JPL launches spacecraft into orbit via launch vehicles like Soyuz or NASA’s shuttles; each one designed for specific tasks.
They must generate enough thrust to counter the force of gravity pulling down on them, but to do that they require lots of fuel.
How a Spacecraft is Launched
Spacecraft may be efficient machines, but their launch requires significant amounts of fuel. An imbalanced force propels spacecraft upward due to pressure differences between their front end (closed) and their back end (open).
Burning gases within the engine causes it to push upward, pushing spacecraft-launch vehicle assemblies up through the upper atmosphere. For this process to work efficiently, rocket engines must accelerate rapidly.
At the launch site, both spacecraft and launch vehicle undergo ATLO (Assembly, Testing and Launch Operations). Assembly begins in a large clean room while engineering components arrive as scheduled; eventually the spacecraft is attached to its launch vehicle adapter and enclosed in a fairing for protection; propellant is loaded; any necessary pyrotechnic devices activated – all taking place approximately three months before launch day.
The Launch Vehicle
Rockets generate thrust by burning explosive chemicals and emitting exhaust fumes. In order to achieve thrust, rockets must accelerate very rapidly before resisting gravity’s pull as well as friction from Earth’s atmosphere during their flight into space.
Engineers carefully consider how to integrate a spacecraft into a launch vehicle for optimal operation. They make sure it will fit inside, and verify its trajectory so it reaches its target destination safely and on schedule.
Many spacecraft stay within low Earth orbit (LEO), but those traveling farther require extra assistance in reaching escape velocity to escape Earth’s gravity and move towards interstellar travel. Such missions call for powerful rockets like America’s Space Shuttle or Evolved Expendable Launch Vehicle (EELV).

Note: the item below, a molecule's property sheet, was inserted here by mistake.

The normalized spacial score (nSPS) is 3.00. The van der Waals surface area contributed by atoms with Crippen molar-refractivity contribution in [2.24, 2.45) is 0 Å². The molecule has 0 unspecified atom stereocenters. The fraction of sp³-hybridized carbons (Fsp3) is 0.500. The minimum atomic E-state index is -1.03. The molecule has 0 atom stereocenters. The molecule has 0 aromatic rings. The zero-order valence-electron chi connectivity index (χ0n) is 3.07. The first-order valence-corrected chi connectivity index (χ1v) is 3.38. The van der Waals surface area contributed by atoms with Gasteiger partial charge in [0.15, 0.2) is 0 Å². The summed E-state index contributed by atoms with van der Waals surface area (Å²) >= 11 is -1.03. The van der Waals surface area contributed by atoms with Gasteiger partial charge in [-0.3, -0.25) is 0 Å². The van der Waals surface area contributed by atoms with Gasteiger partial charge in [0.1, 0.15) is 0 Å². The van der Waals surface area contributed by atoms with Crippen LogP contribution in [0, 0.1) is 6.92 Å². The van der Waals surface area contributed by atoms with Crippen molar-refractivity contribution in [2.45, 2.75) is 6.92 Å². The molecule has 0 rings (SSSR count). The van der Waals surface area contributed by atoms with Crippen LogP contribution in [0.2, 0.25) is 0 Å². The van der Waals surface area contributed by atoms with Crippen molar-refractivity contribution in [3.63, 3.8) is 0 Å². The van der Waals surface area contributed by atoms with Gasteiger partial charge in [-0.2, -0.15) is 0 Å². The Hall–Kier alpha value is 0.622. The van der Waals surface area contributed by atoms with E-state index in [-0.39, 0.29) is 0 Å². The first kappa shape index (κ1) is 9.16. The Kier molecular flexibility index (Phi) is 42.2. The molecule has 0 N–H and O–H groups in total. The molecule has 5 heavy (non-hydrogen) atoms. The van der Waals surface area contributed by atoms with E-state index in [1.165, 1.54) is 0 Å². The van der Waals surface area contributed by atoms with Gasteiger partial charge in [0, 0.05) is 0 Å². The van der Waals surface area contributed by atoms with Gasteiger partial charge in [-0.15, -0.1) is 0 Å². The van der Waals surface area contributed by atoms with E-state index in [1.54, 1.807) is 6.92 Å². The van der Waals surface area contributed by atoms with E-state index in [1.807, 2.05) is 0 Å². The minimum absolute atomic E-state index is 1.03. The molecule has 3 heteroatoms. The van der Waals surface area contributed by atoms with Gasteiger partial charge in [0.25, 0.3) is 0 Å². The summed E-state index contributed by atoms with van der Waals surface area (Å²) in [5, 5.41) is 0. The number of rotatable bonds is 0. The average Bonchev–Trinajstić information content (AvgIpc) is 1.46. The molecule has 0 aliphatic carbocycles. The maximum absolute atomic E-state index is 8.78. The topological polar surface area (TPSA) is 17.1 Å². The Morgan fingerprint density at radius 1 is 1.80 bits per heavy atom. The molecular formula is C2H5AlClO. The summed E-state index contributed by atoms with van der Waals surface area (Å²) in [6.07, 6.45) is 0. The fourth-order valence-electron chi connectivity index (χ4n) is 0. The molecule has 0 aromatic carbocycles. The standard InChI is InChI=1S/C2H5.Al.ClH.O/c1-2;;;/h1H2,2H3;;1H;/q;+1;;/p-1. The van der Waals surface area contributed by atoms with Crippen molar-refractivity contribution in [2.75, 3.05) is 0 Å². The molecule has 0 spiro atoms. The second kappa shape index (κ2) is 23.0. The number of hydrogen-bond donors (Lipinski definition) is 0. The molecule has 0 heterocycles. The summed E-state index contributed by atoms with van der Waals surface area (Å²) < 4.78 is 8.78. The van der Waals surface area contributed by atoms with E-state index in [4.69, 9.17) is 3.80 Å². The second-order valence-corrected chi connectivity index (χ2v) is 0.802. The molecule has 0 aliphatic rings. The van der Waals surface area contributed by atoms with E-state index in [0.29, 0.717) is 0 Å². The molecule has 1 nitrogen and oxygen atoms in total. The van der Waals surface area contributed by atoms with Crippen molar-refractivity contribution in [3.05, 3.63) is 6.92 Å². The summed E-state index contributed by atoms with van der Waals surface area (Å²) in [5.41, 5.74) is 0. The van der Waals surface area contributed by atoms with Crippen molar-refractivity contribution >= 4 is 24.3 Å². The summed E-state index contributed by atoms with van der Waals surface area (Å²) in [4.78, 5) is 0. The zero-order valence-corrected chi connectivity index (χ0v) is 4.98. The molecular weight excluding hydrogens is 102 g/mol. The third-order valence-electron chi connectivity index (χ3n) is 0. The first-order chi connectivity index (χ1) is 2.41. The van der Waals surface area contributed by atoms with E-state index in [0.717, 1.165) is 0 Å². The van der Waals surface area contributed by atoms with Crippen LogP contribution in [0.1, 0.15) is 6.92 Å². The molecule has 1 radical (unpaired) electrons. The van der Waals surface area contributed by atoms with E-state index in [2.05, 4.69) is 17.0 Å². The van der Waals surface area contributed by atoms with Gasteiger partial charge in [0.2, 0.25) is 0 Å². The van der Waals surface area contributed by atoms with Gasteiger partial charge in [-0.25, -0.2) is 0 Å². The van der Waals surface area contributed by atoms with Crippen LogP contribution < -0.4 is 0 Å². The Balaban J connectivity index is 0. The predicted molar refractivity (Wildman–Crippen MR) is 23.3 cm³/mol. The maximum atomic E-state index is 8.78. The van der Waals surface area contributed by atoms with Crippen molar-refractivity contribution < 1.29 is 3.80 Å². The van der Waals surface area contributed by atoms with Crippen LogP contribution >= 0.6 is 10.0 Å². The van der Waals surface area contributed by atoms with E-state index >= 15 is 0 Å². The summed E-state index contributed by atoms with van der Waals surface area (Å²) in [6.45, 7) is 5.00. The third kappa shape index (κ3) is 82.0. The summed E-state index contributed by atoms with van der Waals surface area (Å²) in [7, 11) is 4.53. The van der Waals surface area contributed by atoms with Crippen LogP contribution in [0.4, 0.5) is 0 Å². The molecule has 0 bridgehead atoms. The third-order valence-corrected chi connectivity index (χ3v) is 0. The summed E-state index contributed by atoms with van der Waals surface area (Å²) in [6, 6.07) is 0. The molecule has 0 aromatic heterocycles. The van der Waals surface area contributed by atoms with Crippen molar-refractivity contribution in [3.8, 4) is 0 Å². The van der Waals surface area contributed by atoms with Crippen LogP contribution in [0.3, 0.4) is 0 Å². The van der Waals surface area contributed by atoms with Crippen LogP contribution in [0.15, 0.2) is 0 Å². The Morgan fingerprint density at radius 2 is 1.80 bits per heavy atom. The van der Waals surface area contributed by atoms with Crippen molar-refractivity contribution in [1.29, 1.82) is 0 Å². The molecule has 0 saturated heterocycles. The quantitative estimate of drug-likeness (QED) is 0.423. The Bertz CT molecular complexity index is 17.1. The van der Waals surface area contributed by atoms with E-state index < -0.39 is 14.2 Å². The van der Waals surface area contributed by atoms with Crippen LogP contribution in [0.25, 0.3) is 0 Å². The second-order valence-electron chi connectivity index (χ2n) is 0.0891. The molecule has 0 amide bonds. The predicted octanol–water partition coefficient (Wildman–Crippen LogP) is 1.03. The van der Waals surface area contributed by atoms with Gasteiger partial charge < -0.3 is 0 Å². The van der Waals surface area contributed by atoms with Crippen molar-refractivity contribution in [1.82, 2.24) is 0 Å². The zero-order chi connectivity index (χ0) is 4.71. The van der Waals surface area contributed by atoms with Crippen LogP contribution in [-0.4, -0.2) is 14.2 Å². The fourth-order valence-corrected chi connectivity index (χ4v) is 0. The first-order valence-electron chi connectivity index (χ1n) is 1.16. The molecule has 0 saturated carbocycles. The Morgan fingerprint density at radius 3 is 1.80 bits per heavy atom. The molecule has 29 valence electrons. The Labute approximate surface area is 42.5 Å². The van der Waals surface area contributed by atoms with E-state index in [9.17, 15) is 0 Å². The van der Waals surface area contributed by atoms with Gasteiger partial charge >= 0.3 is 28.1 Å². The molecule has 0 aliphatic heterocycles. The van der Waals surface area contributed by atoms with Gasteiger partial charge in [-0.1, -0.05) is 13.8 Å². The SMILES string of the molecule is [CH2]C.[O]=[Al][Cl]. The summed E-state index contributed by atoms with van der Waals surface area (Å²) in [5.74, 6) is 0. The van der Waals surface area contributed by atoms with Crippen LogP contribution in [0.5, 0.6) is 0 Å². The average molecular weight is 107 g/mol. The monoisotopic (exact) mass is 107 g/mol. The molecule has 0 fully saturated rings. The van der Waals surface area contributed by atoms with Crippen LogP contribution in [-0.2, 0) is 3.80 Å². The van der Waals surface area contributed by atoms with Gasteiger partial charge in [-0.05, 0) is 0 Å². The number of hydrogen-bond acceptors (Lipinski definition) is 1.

Payloads come in various shapes and sizes, from scientific instruments on satellites to the crew members of spacecraft. All must withstand the intense forces experienced during launch; accelerations that reach several G’s occur within mere seconds.
Before being loaded onto the rocket, payloads must be tested for their ability to withstand conditions in space. Both vehicle and payload are then put through an intensive Terminal Countdown Demonstration Test that simulates real launching conditions up until when rocket engines would ignite to begin their mission into space.
This simulated launch evaluates how well spacecraft and payload are attached to and communicating with their rocket, as well as their ability to endure extreme vibrations, buffeting, oscillations and oscillations during launch. Finally, propellants and explosive devices to separate its stages or destroy spacecraft if it veers off course are loaded on.
Once in orbit, a spacecraft follows an orbital trajectory similar to that of an upwardly launched stone; momentum from its rocket keeps it orbital while gravity keeps it there. This constant tug between momentum (energy from the rocket) and gravity ensures it remains in this trajectory.
Orbits can either move prograde (in the direction of planet rotation) or retrograde (moving oppositely to planet rotation). But those aren’t your only options – various orbital configurations exist to enable everything from joyrides for space tourists to giant constellations of satellites beaming high-speed internet down to Earth.
All this hinges on a carefully timed launch window, known as a “launch window.” A spacecraft bound for rendezvous must be launched at precisely the right moment so as to overlap orbits; this requires applying equations of motion to range and Doppler data from observatories worldwide.